The debate over what happens after the Dalai Lama dies is heating up again after His Holiness made a controversial visit to an Indian border town of great spiritual and political significance this week.
As early as 1969, I had said the Tibetan people will decide if this very institution of Dalai Lama should continue or not. If this institution is no longer relevant, it should stop.
They say the next Dalai Lama or an even higher Lama… the China government will find the next one. That is nonsense. Let the China government first say they believe in rebirth and find the reincarnation of Mao Zedong and Deng Xiaoping.
The Dalai Lama made these comments at Tawang, a town in northern India less than 50km south of the McMahon Line which separates India and Tibet — though China still claims Tawang as its own. The Tibetan town was the 14th Dalai Lama’s first stop after fleeing Lhasa in 1959, and was also the home of the 6th Dalai Lama. Locals are hoping that it will eventually become the birthplace of the 15th Dalai Lama as well.
“We pray His Holiness lives for a thousand years but when the time comes we want him to reincarnate here,” a senior monk said. “The 6th Dalai Lama had made some predictions too about it.”
Many believe that the Dalai Lama is sending a message to China with his trip to Tawang, showing Beijing that his next reincarnation could be born outside of its control, something that is sure to get under the Chinese government’s skin. Prior to the Dalai Lama’s visit, China made its opposition known to the Indian government.
Despite being a non-religious state, China has claimed that it has a role to play in the reincarnation process of the leaders of Tibetan Buddhism, choosing its own Panchen Lama in 1995 and spiriting away the boy chosen by the Dalai Lama. As Wang Dehua, co-director for South Asia Studies at Tongji Univeristy told PTI:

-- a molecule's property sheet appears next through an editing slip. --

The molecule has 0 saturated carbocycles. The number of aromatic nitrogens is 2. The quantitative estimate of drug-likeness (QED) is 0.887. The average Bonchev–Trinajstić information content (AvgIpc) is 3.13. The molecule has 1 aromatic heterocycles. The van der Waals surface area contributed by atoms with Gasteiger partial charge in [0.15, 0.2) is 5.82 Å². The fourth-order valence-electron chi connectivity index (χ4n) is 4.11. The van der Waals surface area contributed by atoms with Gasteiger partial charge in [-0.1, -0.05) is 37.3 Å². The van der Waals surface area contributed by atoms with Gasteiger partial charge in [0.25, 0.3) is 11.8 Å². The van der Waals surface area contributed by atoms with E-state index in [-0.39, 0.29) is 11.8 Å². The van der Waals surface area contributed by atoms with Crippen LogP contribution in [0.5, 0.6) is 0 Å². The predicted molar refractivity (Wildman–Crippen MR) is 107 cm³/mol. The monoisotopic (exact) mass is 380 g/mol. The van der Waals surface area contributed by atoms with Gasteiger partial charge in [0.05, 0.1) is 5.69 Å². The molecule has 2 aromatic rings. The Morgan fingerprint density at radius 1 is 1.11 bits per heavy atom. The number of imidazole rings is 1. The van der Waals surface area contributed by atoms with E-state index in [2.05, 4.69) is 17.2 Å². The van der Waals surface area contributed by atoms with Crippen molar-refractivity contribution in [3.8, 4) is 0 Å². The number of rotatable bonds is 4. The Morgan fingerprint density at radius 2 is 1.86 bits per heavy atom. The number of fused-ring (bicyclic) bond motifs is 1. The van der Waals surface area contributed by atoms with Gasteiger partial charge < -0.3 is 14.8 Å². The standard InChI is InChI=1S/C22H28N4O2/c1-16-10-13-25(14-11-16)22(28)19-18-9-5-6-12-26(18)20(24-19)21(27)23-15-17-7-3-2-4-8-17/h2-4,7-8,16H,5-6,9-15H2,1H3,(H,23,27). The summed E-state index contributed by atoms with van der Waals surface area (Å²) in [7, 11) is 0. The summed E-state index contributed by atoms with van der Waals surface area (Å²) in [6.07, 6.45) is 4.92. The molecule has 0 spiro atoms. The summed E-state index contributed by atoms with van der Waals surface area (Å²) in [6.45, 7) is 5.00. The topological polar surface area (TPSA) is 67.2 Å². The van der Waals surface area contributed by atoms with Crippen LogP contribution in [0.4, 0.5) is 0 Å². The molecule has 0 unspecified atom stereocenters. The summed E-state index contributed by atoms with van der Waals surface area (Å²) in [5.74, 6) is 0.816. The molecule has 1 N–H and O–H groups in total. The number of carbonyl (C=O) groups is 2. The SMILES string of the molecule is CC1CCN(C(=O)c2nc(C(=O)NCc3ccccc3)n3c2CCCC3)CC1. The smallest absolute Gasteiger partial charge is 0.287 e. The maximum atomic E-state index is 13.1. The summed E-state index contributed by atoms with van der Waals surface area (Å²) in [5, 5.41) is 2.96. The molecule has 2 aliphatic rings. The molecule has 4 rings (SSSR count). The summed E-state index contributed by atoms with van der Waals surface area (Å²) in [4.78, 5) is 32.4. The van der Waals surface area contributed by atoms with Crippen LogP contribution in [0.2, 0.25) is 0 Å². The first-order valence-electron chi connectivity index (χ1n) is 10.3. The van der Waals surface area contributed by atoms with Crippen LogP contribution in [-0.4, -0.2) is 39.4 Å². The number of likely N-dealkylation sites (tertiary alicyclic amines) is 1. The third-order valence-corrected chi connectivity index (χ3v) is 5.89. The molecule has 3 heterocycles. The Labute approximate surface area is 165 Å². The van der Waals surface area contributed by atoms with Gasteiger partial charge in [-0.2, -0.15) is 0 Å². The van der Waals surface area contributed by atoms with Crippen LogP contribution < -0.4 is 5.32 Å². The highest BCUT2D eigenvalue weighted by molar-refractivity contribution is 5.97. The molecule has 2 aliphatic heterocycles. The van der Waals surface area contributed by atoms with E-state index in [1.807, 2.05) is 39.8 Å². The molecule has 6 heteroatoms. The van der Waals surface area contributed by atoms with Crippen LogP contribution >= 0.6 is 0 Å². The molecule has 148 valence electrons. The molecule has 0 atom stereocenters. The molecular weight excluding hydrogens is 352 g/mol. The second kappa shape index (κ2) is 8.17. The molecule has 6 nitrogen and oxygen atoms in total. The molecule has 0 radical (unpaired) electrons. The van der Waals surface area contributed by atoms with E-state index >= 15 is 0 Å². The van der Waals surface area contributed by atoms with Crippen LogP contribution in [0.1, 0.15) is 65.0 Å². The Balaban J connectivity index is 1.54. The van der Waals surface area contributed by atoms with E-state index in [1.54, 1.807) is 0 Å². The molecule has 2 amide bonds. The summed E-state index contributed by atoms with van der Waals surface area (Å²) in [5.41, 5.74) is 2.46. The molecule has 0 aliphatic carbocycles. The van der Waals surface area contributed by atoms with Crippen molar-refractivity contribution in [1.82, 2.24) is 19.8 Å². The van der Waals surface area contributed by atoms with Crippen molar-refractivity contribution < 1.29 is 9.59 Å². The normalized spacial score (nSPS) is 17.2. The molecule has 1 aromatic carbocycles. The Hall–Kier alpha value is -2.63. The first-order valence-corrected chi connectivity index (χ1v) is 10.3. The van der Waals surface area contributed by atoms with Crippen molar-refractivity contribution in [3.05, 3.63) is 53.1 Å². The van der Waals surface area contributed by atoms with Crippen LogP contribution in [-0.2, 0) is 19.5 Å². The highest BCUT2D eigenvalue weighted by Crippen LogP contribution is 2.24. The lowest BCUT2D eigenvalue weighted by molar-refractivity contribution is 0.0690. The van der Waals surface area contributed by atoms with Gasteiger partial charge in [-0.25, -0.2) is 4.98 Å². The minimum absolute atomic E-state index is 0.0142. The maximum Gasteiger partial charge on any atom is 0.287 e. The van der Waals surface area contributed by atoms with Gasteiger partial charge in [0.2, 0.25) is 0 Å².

The government of the People’s Republic of China has proclaimed the power to approve the naming of “high” reincarnations in Tibet, based on a precedent set by the Qianlong Emperor of the Qing dynasty.
In my opinion it’s ridiculous for the Dalai Lama to say he changed the centuries-old tradition, because the tradition was already changed in 1959. The central government will definitely support the Dalai Lama’s successor if he or she is selected according to Chinese laws and historical rules, and the Tibetan people’s will.
Still, the Dalai Lama continues to enrage Beijing and worry his followers by saying nothing definite about his reincarnation — continuing to doubt if it will even happen.
“Ladakh wants me to reincarnate in Ladakh. China wants me to reincarnate in China, European countries want me there. One soul… how to divide it?” the 81-year-old spiritual leader laughed. “At the time of my death, some indication may come, at the moment, no indication. At the moment, I have no destination.”
Heck, at the moment, he is not even sure about what sex he will be reincarnated as if it happens. When asked if his successor could be a woman, he responded: “That might also happen.”
Last month, HBO’s John Oliver confronted His Holiness over his vagueness about his own reincarnation, worrying that the Chinese government could take advantage of his ambiguity by choosing its own Dalai Lama.
“That’s also, one of the foolish acts. Short-sighted. Without using human brain properly, ” His Holiness responded. “It’s harmful. Our brain usually has the ability to create common sense. The Chinese hardliners, in their brains, that part of the brain is missing.”
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